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Taking Wise Action to Help Protect Organic
- By Patricia Dines
- (c) Patricia Dines, 2007. All rights reserved.
- Unfortunately, dramatic headlines and flawed analysis are
clouding consumers' ability to take informed action about what's
going on now with organic standards.
- For instance, the Press Democrat's June 9 front page article,
"FDA Loosens Rules For Organic" erroneously paints a picture of
organic regulations gone wild. A skimming reader could easily
conclude that a product could be called organic but have no
organic ingredients, which is absolutely false. But how many
readers understand enough about the regulations to sort this out?
Instead, they're probably left just a little less certain about
organic's integrity, a little less enthusiastic about supporting
- The current issue is actually much more narrow and focused
than that picture, a technical clarification in how standards for
organic processed foods are implemented. In fact, the Organic
Trade Association (OTA) actually sees this clarification as a
tightening of the rules, rectifying something that was
inadequately defined before.
- It's still helpful to take action on this issue, but informed
action will better protect organic's gift to our health and
- (1) The current issue is what's allowed in processed foods
that are called organic. There's no impact on organic produce
- (2) From the inception of the national regulations, these
have been the top two categories of organic processed
- "100% Organic" which has 100% organic ingredients
(excluding water and salt, which it doesn't make sense to define
as organic), and
- "Organic" which has at least 95% organic ingredients.
The other 5% of the product can't include GMOs, but can include
non-organic items, if organic of that item isn't commercially
- This exception seems to have been established so that the lack
of certain minor adjunct ingredients in organic form wouldn't
block entire product categories from being organic. However, I and
others disagree with this choice. "Organic" should mean 100% for
processed foods, as it does with produce. If a producer can't find
something organic, they should encourage someone to produce it,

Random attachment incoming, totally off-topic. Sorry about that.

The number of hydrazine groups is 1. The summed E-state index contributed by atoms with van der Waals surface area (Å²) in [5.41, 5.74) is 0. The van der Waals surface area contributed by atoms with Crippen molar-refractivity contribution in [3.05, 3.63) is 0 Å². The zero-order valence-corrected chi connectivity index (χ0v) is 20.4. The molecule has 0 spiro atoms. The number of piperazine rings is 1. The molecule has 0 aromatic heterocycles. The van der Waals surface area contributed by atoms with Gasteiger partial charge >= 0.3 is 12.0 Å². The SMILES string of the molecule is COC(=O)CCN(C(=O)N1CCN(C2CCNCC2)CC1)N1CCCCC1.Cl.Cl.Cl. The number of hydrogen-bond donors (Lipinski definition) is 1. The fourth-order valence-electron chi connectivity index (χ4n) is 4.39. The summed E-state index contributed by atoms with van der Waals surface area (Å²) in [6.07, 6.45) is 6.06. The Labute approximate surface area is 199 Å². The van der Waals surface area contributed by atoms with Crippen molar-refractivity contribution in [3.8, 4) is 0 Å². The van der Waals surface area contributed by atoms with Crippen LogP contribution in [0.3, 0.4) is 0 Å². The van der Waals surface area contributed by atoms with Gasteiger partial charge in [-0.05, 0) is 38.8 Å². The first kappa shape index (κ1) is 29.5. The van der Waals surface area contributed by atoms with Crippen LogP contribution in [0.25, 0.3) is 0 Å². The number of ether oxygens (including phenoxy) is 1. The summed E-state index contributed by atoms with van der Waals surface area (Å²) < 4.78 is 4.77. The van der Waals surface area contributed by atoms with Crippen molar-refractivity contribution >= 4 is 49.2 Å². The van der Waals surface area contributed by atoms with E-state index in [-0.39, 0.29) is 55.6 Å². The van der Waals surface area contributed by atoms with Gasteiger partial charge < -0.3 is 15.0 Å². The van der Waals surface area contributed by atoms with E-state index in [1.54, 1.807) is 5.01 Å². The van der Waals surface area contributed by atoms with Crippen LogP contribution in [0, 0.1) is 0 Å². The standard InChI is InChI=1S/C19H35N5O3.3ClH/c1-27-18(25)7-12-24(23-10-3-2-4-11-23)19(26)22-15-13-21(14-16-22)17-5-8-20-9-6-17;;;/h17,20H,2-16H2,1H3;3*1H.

and in the meantime call their product 95% organic or
- However, this design was decided years ago, and for me the
solution has been simple: I check the labels for any product other
than 100% organic to see what else is in there. I think organic
overall is valuable enough for me to make this small
- (3) What's being debated now is what's allowed in the other
5% in the "organic" category. Previously, each organic
certifier determined its standard for "not commercially
available," which caused inconsistent application not visible to
the consumer. Two years ago, a judge decided that the USDA needed
to centrally determine which ingredients would get the "not
commercially available" designation, and food producers would
submit requests and justifications to get on that approved list.
Thus this determination is brought to a consistent and visible
level, which is a good thing.
- (4) So, based on the petitions received, the USDA has
proposed 38 minor ingredients (such as rice starch and food
colorings) for this approved list. That's all the current news
is. Important, yes, but all of organic isn't at stake here.
- Now, some of us would prefer that there be no exceptions list
at all, and I encourage you to act for that. However, as long as
flexibility is allowed, it needs to be defined. That's why the
current proposed list isn't a "loosening" of the rules but a
clarification of them.
- TAKE ACTION: However, you can object to the
specific 38 items they've allowed, during the public comment
period. I've put links on my website to sites that allow you take
quick action on this issue. See <www.healthyworld.org/organicregs.html>.
This webpage also shows the newspaper articles on this topic, as
well as the OTA perspective, and my comments about what's useful
information and what's erroneous.
- (5) Most importantly, be assured that overall the organic
regulations are intact and worthy of our continued support.
Organic is the best way we have right now to support food
grown without toxics. Yes, we still need to read labels, watchdog
the USDA, and stand up for organic's integrity, but from
understanding, not erroneous fear.
- I hope that this article helps you participate in maintaining
the opportunity of organic for us all. To keep informed about
these and other ecological issues, check out my EcoNews Blog at
- Patricia Dines is Author of The Organic Guide to Sonoma,
Napa, and Mendocino Counties, and Editor and Lead Writer for
The Next STEP newsletter, which gently educates readers
about toxics and alternatives.
Have questions about going green? Email them to <info
[at] patriciadines.info> with "EcoHealthy Living" in the
subject line. We will let you know if we cover your topic in future
EcoHealthy Living is a syndicated column. Contact Ms. Dines for
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This entire website is (c) Patricia
Dines, 1998-2007. All rights reserved.
Page last updated 08/04/07